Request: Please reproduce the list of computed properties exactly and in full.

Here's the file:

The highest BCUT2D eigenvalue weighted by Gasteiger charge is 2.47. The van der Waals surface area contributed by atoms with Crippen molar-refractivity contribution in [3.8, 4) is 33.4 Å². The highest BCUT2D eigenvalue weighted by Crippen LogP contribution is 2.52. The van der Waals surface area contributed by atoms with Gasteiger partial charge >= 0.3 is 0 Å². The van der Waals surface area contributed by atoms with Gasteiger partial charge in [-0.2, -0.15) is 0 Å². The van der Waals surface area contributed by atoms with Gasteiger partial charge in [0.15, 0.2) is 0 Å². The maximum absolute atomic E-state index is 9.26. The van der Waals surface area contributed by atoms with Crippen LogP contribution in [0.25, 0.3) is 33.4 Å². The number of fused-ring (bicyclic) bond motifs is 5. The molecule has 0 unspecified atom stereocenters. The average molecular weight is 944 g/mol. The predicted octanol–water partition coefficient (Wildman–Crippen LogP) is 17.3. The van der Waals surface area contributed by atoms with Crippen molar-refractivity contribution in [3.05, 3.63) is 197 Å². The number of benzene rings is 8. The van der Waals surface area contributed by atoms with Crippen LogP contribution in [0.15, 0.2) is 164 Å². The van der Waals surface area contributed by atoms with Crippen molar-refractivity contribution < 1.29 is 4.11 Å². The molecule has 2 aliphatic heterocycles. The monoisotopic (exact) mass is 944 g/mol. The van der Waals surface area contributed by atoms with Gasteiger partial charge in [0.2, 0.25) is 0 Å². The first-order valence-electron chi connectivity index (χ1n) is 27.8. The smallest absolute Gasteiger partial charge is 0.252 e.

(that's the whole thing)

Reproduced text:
The highest BCUT2D eigenvalue weighted by Gasteiger charge is 2.47. The van der Waals surface area contributed by atoms with Crippen molar-refractivity contribution in [3.8, 4) is 33.4 Å². The highest BCUT2D eigenvalue weighted by Crippen LogP contribution is 2.52. The van der Waals surface area contributed by atoms with Gasteiger partial charge >= 0.3 is 0 Å². The van der Waals surface area contributed by atoms with Gasteiger partial charge in [-0.2, -0.15) is 0 Å². The van der Waals surface area contributed by atoms with Gasteiger partial charge in [0.15, 0.2) is 0 Å². The maximum absolute atomic E-state index is 9.26. The van der Waals surface area contributed by atoms with Crippen LogP contribution in [0.25, 0.3) is 33.4 Å². The number of fused-ring (bicyclic) bond motifs is 5. The molecule has 0 unspecified atom stereocenters. The average molecular weight is 944 g/mol. The predicted octanol–water partition coefficient (Wildman–Crippen LogP) is 17.3. The van der Waals surface area contributed by atoms with Crippen molar-refractivity contribution in [3.05, 3.63) is 197 Å². The number of benzene rings is 8. The van der Waals surface area contributed by atoms with Crippen LogP contribution in [0.15, 0.2) is 164 Å². The van der Waals surface area contributed by atoms with Crippen molar-refractivity contribution < 1.29 is 4.11 Å². The molecule has 2 aliphatic heterocycles. The monoisotopic (exact) mass is 944 g/mol. The van der Waals surface area contributed by atoms with Gasteiger partial charge in [0.2, 0.25) is 0 Å². The first-order valence-electron chi connectivity index (χ1n) is 27.8. The smallest absolute Gasteiger partial charge is 0.252 e.